When I was writing about trading oil yesterday I failed to mention the likelihood of a long squeeze. I had this at the back of my mind, which is why I advocated not trading until tonight. A long squeeze occurs when there is an extremely high probability of a certain factor having a high impact on a given market. This encourages lots of traders to take highly leveraged long positions with little margin. These positions are in their very nature extremely weak and can encourage large players to force them out by going the opposite way. As soon as stop losses are triggered in the weaker positions, this can have a snow balling effect and manifesting itself in a sharp movement in the opposite direction that everyone expects.
Yesterday we saw oil hit $120, then collapse back to $114.50. I went long at about $115. I was keeping an eye on this market and saw an opportunity to get in. I am still planning on taking on more positions tonight. Gustav is looking like it is going to be extremely nasty. Once it hits the Gulf of Mexico apparently it is going to hit a stream of warm water all the way to Louisiana. This will fuel the strength of the hurricane as it hits the Gulf’s drilling platforms and moves to the refineries.
This will probably cause at least a $5 spike, which I expect will be followed by a collapse to the range we have witnessed in the last month.
Has the news worm turned?
The economic news flow in US markets has been relatively positive this week. Of course I do mean relative to the apocalyptic series of stories and commentary we have grown accustomed to this year, but generally this turnaround is well-timed for the rally I am looking for.
Although the Dow is down about 90 points as of writing, this week has been very good for this index, the FTSE and the Nikkei.
Yesterday’s upward revision of US GDP data was extremely helpful as was news of signs of improvement in the US labour market. While we saw US personal spending take a heavy hit today, I feel this was offset somewhat by much better than expected manufacturing output data and confidence indicator in the Chicago PMI and Michigan Sentiment Review. If this mini-trend of positive surprises continues into next week’s Payrolls Data then this should help push the indices through their resistance points.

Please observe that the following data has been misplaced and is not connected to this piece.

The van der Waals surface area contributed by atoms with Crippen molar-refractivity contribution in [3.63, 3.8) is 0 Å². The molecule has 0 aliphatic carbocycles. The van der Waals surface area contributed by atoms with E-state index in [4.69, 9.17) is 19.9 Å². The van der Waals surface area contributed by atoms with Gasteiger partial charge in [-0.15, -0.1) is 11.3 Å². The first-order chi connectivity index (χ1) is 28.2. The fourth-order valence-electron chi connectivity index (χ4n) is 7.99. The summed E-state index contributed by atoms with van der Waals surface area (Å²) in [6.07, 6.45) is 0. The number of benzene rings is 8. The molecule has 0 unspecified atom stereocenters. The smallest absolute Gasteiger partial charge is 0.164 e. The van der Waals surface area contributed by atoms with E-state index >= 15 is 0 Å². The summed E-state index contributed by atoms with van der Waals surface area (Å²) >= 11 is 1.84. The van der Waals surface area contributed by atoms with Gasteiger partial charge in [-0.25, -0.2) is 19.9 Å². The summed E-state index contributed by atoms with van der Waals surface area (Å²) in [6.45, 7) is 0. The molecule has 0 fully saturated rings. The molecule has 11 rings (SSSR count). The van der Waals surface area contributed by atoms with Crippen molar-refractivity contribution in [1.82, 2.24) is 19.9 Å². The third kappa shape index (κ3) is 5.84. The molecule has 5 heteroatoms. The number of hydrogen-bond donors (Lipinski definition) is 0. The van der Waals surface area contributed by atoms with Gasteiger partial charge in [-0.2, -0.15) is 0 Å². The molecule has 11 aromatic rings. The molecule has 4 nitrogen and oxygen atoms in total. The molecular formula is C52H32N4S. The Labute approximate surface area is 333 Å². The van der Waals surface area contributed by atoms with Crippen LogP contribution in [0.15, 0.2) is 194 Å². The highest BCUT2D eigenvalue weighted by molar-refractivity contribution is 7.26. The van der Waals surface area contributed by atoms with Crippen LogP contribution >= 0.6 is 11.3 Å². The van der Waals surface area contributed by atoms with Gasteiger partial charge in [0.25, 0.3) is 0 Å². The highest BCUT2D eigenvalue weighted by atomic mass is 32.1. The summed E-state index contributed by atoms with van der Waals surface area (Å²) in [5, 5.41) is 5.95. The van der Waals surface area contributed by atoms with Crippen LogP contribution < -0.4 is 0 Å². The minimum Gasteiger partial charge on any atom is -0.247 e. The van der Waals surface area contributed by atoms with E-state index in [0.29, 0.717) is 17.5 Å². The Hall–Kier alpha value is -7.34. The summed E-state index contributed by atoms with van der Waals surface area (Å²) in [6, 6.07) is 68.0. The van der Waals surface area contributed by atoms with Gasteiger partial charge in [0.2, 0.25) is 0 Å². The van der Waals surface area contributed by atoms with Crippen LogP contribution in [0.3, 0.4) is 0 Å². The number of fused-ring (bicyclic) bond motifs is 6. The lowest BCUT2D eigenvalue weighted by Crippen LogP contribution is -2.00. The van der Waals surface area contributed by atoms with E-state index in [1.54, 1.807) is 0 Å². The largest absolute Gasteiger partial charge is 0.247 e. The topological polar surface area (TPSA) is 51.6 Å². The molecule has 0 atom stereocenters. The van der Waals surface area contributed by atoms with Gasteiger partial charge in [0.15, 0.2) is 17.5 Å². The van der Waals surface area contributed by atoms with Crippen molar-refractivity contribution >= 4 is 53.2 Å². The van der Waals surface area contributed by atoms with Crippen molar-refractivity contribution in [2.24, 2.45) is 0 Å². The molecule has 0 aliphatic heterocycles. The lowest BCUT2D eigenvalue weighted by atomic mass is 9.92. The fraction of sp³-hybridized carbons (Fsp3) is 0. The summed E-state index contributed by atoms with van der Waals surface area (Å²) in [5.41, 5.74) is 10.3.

Thinking about the GDP data, I am fairly skeptical about this upward revision. A move of close to 1.5% is huge and well beyond what I would expect as normal statistical variance. A lot of this result was explained as being as a result of increased exports as a result of Dollar weakness. What I am suspicious about in this explanation is that the bulk of US exports is on a business to business basis. Anyone remotely familiar with running a company will know that changing suppliers is not an easy thing to do. It is difficult and risky to move such relationships. Typically businesses also have to run down inventory before moving over as well. I find it hard to believe that US exports have improved so quickly. One possible explanation is that existing purchasers of US goods have taken temporary advantage of Dollar weakness to build up inventory and improve future margins. Irrespective of this I will keep an eye on any future revisions for this figure.
Obama’s acceptance of the Democrat nomination
I have actually taken some time off this afternoon and took the opportunity to watch Barack Obama’s speech yesterday. http://news.bbc.co.uk/1/hi/world/americas/7587321.stm
It is actually well worth watching. I have picked up on some commentary accusing him of hubris, but having seen the speech I actually think it is one of the boldest moves I have ever seen. This man oozes the kind of confidence we rarely see in our public figures. His rhetoric actually carries some weight and I hope that it turns out not to be just political spin. The message that Obama represents is one of change. As I wrote, on my return from America, this is exactly what the US needs to hear and seems to be desperate for.
I know that Obama’s lead in the poles isn’t that spectacular, but I still expect he will win by a landslide in November. McCain’s campaign already looks tired and too closely associated with the current Administration. We will have to see how well received McCain’s running mate is received (he has announced this afternoon that it will be Alaska Governor Sarah Palin) but I can’t see him arresting the decline. Budgets are going to play a massive part, as ever in the US politics, and Obama has a huge lead on that front.
We will have to see how things progress in the next few weeks, but if Obama opens up a lead in the polls, his message of change is likely to stir the market rally I am banking on.